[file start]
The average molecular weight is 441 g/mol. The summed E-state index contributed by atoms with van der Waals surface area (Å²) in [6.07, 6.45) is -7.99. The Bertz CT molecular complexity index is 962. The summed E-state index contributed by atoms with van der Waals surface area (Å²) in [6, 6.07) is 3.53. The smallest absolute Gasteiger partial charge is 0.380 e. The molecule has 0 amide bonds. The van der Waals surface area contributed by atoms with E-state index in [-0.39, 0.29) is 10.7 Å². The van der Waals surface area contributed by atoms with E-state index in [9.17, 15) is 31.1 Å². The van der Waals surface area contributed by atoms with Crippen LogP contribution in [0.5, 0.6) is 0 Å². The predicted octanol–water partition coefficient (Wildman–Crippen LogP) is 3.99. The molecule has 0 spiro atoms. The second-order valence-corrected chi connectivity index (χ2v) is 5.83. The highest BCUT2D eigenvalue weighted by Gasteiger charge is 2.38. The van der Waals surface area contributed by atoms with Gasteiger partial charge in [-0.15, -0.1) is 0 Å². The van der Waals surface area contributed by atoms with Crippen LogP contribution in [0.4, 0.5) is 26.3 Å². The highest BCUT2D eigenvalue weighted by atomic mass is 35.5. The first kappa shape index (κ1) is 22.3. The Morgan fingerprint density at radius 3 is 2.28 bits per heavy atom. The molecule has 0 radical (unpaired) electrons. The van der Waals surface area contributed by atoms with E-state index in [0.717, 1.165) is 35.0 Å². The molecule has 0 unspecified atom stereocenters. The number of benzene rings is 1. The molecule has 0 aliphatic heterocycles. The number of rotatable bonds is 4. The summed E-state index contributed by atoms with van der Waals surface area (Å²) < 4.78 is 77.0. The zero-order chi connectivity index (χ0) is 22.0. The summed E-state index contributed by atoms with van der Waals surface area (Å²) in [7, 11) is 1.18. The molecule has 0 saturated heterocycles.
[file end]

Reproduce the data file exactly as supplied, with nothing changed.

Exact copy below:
The average molecular weight is 441 g/mol. The summed E-state index contributed by atoms with van der Waals surface area (Å²) in [6.07, 6.45) is -7.99. The Bertz CT molecular complexity index is 962. The summed E-state index contributed by atoms with van der Waals surface area (Å²) in [6, 6.07) is 3.53. The smallest absolute Gasteiger partial charge is 0.380 e. The molecule has 0 amide bonds. The van der Waals surface area contributed by atoms with E-state index in [-0.39, 0.29) is 10.7 Å². The van der Waals surface area contributed by atoms with E-state index in [9.17, 15) is 31.1 Å². The van der Waals surface area contributed by atoms with Crippen LogP contribution in [0.5, 0.6) is 0 Å². The predicted octanol–water partition coefficient (Wildman–Crippen LogP) is 3.99. The molecule has 0 spiro atoms. The second-order valence-corrected chi connectivity index (χ2v) is 5.83. The highest BCUT2D eigenvalue weighted by Gasteiger charge is 2.38. The van der Waals surface area contributed by atoms with Gasteiger partial charge in [-0.15, -0.1) is 0 Å². The van der Waals surface area contributed by atoms with Crippen LogP contribution in [0.4, 0.5) is 26.3 Å². The highest BCUT2D eigenvalue weighted by atomic mass is 35.5. The first kappa shape index (κ1) is 22.3. The Morgan fingerprint density at radius 3 is 2.28 bits per heavy atom. The molecule has 0 radical (unpaired) electrons. The van der Waals surface area contributed by atoms with E-state index in [0.717, 1.165) is 35.0 Å². The molecule has 0 unspecified atom stereocenters. The number of benzene rings is 1. The molecule has 0 aliphatic heterocycles. The number of rotatable bonds is 4. The summed E-state index contributed by atoms with van der Waals surface area (Å²) < 4.78 is 77.0. The zero-order chi connectivity index (χ0) is 22.0. The summed E-state index contributed by atoms with van der Waals surface area (Å²) in [7, 11) is 1.18. The molecule has 0 saturated heterocycles.